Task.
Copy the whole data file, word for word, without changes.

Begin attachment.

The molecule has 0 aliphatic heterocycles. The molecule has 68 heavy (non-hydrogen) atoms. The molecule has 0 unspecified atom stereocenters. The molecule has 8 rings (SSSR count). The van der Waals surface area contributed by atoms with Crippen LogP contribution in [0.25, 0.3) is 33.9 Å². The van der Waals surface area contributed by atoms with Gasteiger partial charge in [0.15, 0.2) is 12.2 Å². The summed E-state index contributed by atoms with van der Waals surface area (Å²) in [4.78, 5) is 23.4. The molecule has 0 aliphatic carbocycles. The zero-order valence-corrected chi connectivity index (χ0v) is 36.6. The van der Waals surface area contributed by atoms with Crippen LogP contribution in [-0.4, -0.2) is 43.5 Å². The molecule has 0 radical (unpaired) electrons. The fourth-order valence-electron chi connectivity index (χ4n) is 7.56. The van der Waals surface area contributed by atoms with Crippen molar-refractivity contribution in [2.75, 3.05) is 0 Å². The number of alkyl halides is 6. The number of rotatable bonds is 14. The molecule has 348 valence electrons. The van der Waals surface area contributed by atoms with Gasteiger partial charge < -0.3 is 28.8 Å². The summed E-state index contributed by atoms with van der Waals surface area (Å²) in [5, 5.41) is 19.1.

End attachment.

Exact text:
The molecule has 0 aliphatic heterocycles. The molecule has 68 heavy (non-hydrogen) atoms. The molecule has 0 unspecified atom stereocenters. The molecule has 8 rings (SSSR count). The van der Waals surface area contributed by atoms with Crippen LogP contribution in [0.25, 0.3) is 33.9 Å². The van der Waals surface area contributed by atoms with Gasteiger partial charge in [0.15, 0.2) is 12.2 Å². The summed E-state index contributed by atoms with van der Waals surface area (Å²) in [4.78, 5) is 23.4. The molecule has 0 aliphatic carbocycles. The zero-order valence-corrected chi connectivity index (χ0v) is 36.6. The van der Waals surface area contributed by atoms with Crippen LogP contribution in [-0.4, -0.2) is 43.5 Å². The molecule has 0 radical (unpaired) electrons. The fourth-order valence-electron chi connectivity index (χ4n) is 7.56. The van der Waals surface area contributed by atoms with Crippen molar-refractivity contribution in [2.75, 3.05) is 0 Å². The number of alkyl halides is 6. The number of rotatable bonds is 14. The molecule has 348 valence electrons. The van der Waals surface area contributed by atoms with Gasteiger partial charge < -0.3 is 28.8 Å². The summed E-state index contributed by atoms with van der Waals surface area (Å²) in [5, 5.41) is 19.1.